The Swedish New Year's Year Walk Tradition Explained

If giant dropping balls in Times Square are to be believed, New Year's celebrations are things of shouting into cameras, alcoholic benders, and thousands of pounds of confetti suffocating the pavement (as Gothamist points out). And yet, New Year's is also a time of introspection and renewal, when people make all sorts of lists of (rarely resolved) "resolutions." In Japan, New Year's is about family time and visiting temples and shrines (per Savvy Tokyo). New Year's customs in Spain involve eating grapes out of a glass (per España). Folks in Nigeria might burn car tires in the streets to sear away old evils (per Nollymania). In Sweden? Well, they've got a different approach.

New Year's traditions in Sweden involve reconnecting to nature and keeping an ear out for its messages. On one hand, the natural world is full of things like bears that can obliterate our bodies. Modernly, we guard ourselves against nature with wooden walls, indoor plumbing, jackets for cold weather, etc. On the other hand, the natural world also means serene strolls through silent woods. The crunch of the grass, the chill of the air, the scent of the underbrush, and so on.

This is what a Swedish New Year's "Year Walk" — an "årsgång" — is all about (as Spirituality & Health summarizes). Not just a meditative Walden Pond hike, but the risk of exposure to dangers. Year Walks are deep, dark treks to let the natural world show you whatever you've got to see.

A midnight walk of omens and darkness

Swedish Year Walks are most closely analogous to Native American "vision quests," like the Lakota "Hanblecheyapi" (translated as "crying for a vision," per Medicine of One). In such rituals, folks undergo a rite of passage by getting in contact with a spirit guide that shows them signs, omens, and truths about themselves and the world. A Year Walk differs by being undertaken sometime from the winter solstice (December 21) to New Year's Eve (as The Travel explains). Walkers focus on gaining insight about the upcoming year. Plus, it adds a heaping helping of pagan-Christian fusion rituals, an unnerving overnight walk, and preferably, a church or cemetery.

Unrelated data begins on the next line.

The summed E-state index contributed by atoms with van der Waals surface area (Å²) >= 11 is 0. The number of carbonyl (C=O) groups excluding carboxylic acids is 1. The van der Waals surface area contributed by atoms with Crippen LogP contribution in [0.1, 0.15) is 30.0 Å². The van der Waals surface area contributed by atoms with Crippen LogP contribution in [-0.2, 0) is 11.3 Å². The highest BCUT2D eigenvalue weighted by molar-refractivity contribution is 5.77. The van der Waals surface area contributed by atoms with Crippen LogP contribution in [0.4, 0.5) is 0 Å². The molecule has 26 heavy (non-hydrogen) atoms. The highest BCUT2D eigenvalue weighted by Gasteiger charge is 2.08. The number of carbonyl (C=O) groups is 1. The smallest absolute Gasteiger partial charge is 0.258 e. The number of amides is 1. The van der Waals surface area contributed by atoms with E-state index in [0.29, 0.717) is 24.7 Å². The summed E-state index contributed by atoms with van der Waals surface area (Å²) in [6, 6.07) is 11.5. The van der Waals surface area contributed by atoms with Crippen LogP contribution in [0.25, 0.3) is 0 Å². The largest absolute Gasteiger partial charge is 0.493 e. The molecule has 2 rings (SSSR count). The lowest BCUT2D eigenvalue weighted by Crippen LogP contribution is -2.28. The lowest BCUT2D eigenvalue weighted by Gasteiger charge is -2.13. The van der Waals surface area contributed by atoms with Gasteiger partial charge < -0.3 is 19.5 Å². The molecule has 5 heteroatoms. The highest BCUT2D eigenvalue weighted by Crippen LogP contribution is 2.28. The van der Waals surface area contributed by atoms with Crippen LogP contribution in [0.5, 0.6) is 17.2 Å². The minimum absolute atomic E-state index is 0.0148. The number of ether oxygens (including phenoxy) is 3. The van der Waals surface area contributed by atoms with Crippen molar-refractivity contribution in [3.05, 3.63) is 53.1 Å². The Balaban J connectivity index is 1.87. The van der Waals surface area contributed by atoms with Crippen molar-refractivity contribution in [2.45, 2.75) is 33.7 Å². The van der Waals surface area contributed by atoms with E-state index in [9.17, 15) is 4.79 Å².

As Shaman Healer Painter tells us, folks embarking on a tradition Year Walk are expected to follow a specific procedure and make certain sacrifices. The walk has to start at midnight, and must finish before dawn. For the entire day before, a walker is supposed to sit alone in silence, in the dark, with no food. This is kind of a purification ritual to separate "physical" and "spiritual" worlds. 

A walker must emerge precisely at midnight and start walking toward a church or cemetery. After arriving, the walker circles the location counterclockwise before walking up to a keyhole (if there is one), renouncing one's faith (temporarily), and blowing into the keyhole. Counterclockwise movement, or "widdershins" as it's called in heathen circles, has the effect of negating undesired things, rather than inviting them in (as Occult World explains).     

An ancient, Nordic tradition

Year Walks derived from Norse culture, which originated in modern-day Scandinavia (Norway, Denmark, and Sweden). You know: Thor, Odin, Loki, Yggdrasil the world tree, and so on. It's not clear exactly when and where the ritual started, but it definitely evolved while Sweden was officially a Christian country (it converted in the mid-12th century, per the BBC). This means that Year Walks were practiced in a semi-secret, heretical way. The 17th through early 20th centuries, as Spirituality & Health says, were the ritual's "heyday," particularly in rural Sweden. As Shaman Healer Painter indicates, this means the roots of årsgång go back hundreds of years prior, and likely evolved differently region to region. 

In general, walkers are not allowed to "laugh, stray from the path, or look back, and he or she needed to be prepared to see things that could seem comical, alarming, or baneful," as Swedish researcher Tommy Kuusela states. More terrifying sights to look for on the way: the brook-horse ("bäckahäst") who carries children off to drown in rivers, and the huldra, a deadly and seductive spirit with tree bark for skin. Some folks, as The Travel says, reportedly lost their sanity on Year Walks and were never the same again. Those who made it home could return with news of what the year held in store.

Or, you know, you can just take a nice New Year's hike in the woods to clear your head. Up to you.